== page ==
But college can mean a lot of things. It can also mean vocational or technical college. There are very few jobs available to high school grads. And if you get one, the kid that comes in and does the same job with a vocational college degree will be paid more than the high school grad. The governor seems to be promoting apprenticeships which are basically a way to get low wage workers who are basically tied to one workplace as these do not easily transfer to another workplace or to advancement. A college degree whether it be 2 year, 4 year or more, liberal arts, business, scientific or vocational or technical is still a better deal when it comes to building a career or a resume.

 's picture

What is new

What is new in LePage's plan? We have had Vocational Education schools and Community Colleges for years. And, for years businesses have supposedly been working with the Voc Ed and Community Colleges to ensure that the students are being trained to work for their companies.

So, what is new about this latest effort?

DANNY FITZSIMMONS's picture

bring it back

bring back the tariffs to allow a level cost on all merchandise, which will bring back the jobs, which will bring back the economy, which will decrease the debt.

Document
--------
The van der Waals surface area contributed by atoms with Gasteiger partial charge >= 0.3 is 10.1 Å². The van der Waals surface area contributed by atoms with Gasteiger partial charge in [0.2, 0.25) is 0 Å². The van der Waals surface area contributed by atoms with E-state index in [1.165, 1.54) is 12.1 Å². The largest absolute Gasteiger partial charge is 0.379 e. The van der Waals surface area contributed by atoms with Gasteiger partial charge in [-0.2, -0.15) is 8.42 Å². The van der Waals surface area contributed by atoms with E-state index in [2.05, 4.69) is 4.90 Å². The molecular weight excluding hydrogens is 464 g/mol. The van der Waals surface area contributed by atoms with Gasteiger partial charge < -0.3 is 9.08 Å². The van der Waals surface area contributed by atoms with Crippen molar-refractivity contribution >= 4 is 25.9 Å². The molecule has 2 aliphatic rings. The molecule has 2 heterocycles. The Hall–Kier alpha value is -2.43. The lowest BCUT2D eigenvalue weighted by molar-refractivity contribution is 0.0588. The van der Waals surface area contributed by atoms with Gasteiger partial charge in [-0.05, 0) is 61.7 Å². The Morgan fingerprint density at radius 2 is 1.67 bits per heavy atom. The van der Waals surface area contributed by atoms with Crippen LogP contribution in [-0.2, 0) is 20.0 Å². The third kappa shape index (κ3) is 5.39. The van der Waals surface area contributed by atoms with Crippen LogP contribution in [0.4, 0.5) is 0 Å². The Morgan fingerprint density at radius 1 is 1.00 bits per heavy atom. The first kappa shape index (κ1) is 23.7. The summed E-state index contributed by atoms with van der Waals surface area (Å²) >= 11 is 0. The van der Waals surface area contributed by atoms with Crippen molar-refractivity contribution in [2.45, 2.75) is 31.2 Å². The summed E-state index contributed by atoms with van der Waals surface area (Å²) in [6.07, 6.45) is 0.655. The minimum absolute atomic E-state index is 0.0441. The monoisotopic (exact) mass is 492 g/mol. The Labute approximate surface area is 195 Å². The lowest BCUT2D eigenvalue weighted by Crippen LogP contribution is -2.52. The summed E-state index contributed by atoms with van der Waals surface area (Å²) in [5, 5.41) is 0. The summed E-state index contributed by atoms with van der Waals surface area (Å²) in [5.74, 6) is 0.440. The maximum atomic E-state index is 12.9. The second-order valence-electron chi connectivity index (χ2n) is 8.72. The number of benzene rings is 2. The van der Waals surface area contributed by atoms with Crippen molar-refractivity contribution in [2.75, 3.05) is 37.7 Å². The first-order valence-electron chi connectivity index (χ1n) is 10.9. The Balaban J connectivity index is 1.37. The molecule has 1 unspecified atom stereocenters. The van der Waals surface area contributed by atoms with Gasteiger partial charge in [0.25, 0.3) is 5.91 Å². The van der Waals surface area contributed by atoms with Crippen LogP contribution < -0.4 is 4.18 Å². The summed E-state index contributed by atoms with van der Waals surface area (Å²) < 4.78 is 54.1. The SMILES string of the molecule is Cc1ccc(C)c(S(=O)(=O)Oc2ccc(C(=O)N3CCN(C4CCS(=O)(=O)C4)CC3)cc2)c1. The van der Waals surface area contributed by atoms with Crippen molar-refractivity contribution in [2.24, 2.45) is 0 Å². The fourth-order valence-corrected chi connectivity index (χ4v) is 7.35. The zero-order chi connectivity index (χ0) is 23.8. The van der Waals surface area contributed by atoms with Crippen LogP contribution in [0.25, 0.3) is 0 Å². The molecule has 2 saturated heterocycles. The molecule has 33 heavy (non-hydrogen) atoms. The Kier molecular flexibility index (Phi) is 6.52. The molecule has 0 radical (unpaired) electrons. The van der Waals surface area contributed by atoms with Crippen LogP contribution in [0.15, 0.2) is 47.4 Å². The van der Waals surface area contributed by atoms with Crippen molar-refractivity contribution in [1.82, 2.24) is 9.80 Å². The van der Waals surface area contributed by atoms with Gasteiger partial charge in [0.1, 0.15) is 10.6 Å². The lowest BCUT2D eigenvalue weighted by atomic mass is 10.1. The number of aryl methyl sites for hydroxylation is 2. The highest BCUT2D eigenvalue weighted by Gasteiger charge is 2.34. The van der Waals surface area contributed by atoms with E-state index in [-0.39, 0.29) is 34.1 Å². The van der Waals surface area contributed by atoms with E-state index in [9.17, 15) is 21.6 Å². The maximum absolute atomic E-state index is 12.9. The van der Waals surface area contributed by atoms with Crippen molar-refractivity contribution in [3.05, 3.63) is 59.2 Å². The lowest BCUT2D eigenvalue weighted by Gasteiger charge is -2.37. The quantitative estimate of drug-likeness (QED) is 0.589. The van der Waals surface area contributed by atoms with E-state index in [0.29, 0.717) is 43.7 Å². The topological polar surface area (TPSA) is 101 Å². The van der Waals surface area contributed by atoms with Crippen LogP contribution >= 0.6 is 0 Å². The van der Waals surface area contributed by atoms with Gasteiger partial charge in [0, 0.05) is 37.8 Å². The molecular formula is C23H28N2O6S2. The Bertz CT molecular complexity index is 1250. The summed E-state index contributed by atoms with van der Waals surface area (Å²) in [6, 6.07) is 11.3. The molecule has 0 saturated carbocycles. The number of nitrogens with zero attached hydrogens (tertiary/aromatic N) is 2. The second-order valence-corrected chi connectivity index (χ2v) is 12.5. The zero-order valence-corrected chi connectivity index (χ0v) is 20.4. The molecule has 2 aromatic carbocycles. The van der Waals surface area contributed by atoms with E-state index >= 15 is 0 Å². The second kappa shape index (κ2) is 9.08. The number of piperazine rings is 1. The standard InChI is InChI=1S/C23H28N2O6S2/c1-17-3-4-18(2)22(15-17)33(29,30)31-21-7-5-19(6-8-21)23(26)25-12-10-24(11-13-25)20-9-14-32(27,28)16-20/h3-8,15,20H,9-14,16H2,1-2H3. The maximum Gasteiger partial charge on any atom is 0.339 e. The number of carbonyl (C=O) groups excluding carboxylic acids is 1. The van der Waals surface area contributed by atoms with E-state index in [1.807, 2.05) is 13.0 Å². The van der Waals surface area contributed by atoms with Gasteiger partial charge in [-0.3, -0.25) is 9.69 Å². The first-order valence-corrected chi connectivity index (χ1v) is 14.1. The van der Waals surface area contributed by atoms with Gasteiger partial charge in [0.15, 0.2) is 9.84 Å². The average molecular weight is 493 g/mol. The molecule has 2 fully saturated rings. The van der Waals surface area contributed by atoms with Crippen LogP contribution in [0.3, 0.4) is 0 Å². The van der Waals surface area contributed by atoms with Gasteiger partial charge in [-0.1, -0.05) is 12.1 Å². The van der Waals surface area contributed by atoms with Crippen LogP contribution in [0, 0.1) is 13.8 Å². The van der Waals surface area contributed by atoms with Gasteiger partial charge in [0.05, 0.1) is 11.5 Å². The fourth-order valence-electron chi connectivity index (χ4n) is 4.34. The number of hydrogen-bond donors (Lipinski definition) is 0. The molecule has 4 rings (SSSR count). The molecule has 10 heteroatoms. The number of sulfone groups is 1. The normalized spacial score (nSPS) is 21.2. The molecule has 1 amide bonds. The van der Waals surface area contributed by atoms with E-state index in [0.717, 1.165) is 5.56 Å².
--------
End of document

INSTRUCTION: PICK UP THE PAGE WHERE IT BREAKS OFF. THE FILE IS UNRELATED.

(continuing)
MARK GRAVEL's picture

And don’t forget it will

And don’t forget it will drive up the cost of almost everything you’ll buy, so you’ll have less money to spend on other products; that in turn will self-regulate economic growth and your imaginary job creation.

There is no such thing as a level playing field and there never will be such a thing. Learn how to compete instead of trying to find ways to handicap your competitor.

Catherine Pressey's picture

Was a fair wage at one time, before NAFTA

Wow! Mark you do not realize that a .18 cents per hour job in China does clearly give the Chinese a huge advantage, I say bring back the business leaders that gave a rats ass for the Americans. It is all about greed and greed it is. The top 2% sit on their araaasssas and laugh at we at the bottom while they employ Chinese to make their profits. And they could careless about the Chinese or other foreign workers. You say we will pay more for everything, I can remember when Marcal Paper produced a good product here, in Mechanic Falls. All gone now took the work else ware so they can have slave labor workers. We the people here fought to keep a decent wage and lots of us would gladly pay more if our kids and others that live near by can find work in a company that has both love for their home, the USA. And caring about fellow man, but what we were built on was Greed the men that built America, all of them greed.

MARK GRAVEL's picture

Wow! Catherine, you do